While at the Vipassana Course from 15th to 26th April, 2015 at Dhamma Ketana, Chengannur, Kerala, it was being close to nature at its best. Every day we had free time from 6.30 – 8.00 am, 11.00 am – 1.00 pm and 5.00 pm – 6.00 pm respectively. Over and above these we had small 5 – 10 minutes break after group meditation sessions and after Acharya Goenkaji’s discourse ends at 8.15 pm. Being an early riser I preferred finishing my everyday ablutions before the 4.30 am session began, and hence was relatively free afterwards. As the instruction page said very clearly that the only facility for laundry is washing by oneself, I had carried with me enough dress changes. This then gave me time for myself, to explore and be with nature.
Since the accommodation had a tiled roof, day time was hot. When the fan was switched on, it circulated hot air making it quite uncomfortable to be indoors. So I went out, strolling beneath the canopy formed by huge trees. Teak, mango, jack fruit, bread fruit, silk cotton, scores of coconut, and some other trees that I could not identify towered over each other in a bid to compete for sunshine. The rose apple and bilimbi (irumban puli in Malayalam) tree right at the entrance of our quarters were comparatively smaller in size but were laden with fruits. After breakfast at 6.30 am, it was so invigorating to take the walk. The orange and yellow rays of the sun created patterns of light when they gleamed and sparkled through the gaps of the lush canopy.
Morning is the best time to watch bird and I spotted woodpeckers, golden orioles, drongos, parakeets, babblers, magpie robins, crow pheasants, red whiskered bulbuls, mynahs, brahminy kites, water hens and pond herons. The twittering, chirping birds were a sight to behold. The melodious Cuckoo on the other hand could be heard loud and clear but was very difficult to spot.
A little white spider would spin a big web each day and wait patiently for its prey. And one day I spotted an unsuspecting bee fall onto the web. The spider rushed close and started spinning silk around the bee and rolled it up soon into a small bean like ball! The truth of life was writ large there – what is food for one is death for another.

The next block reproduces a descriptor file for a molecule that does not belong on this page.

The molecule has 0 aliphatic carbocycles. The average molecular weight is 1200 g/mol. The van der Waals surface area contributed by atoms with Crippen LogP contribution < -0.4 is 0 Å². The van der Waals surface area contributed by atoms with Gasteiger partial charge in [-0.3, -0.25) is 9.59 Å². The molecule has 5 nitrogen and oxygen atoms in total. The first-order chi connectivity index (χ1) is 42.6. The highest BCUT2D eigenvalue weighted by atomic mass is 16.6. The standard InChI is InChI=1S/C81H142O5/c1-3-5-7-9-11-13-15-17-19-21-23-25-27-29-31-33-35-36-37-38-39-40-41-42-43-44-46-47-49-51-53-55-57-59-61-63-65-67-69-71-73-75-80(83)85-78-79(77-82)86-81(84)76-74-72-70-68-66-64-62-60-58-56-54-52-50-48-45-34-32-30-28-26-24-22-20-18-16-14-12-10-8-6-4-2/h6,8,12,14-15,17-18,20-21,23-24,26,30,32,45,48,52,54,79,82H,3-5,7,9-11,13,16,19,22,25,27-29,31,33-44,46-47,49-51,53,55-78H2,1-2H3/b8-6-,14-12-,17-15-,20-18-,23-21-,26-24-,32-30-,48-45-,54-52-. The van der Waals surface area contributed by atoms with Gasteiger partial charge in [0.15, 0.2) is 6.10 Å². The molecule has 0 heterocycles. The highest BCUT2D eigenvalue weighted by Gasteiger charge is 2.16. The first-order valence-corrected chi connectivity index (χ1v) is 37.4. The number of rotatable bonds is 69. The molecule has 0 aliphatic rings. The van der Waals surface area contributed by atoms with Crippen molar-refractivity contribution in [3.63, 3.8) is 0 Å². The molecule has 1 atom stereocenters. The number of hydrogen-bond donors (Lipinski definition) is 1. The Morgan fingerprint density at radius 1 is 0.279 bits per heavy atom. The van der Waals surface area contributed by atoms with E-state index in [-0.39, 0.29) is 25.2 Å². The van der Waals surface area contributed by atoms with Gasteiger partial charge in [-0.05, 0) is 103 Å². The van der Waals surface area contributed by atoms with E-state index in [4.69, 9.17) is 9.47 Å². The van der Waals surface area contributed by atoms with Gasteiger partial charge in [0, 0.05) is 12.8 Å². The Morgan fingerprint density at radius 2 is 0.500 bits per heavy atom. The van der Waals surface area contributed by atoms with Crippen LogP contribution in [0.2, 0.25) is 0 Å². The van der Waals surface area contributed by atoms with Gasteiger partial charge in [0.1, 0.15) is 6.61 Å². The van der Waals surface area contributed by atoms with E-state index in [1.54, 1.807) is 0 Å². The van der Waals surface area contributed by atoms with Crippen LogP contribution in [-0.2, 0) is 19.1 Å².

The pond nearby was a favourite of some water birds. One day I espied a long shining yellow rat snake swimming across the pond to gracefully slide into some fissures between the stone walls around the pond.
A special corner in the verandah of the meditation hall came to be my all-time favourite. Sitting there, in the green paddy fields beyond I could see flocks of egrets and storks. The creepers in hedges were the haunts of sun birds. The tiny birds – the purple male and the brownish female were a delight to watch. As I sit on the floor and look down on the ground, I also observed ant-lions (kuzhiaana in local language) in action, in its sand pit traps. It was remarkable watching tiny insects walk by the insecure foothold of the pit. And when they slip to the bottom, the prey is snapped up by the lurking ant-lion. Yet another fascinating spectacle was a colony of miniature honey bees that had made its hive in a crevice under the wall of the building. Bee after bee flew into the crevice and flew away too, displaying its trade mark diligence. Then as I sit there and peer into the darkness, I saw scores of fireflies, twinkling in an enchanting sort of way. It suddenly struck me how much of light pollution we have created around us that we hardly see these fascinating little creatures.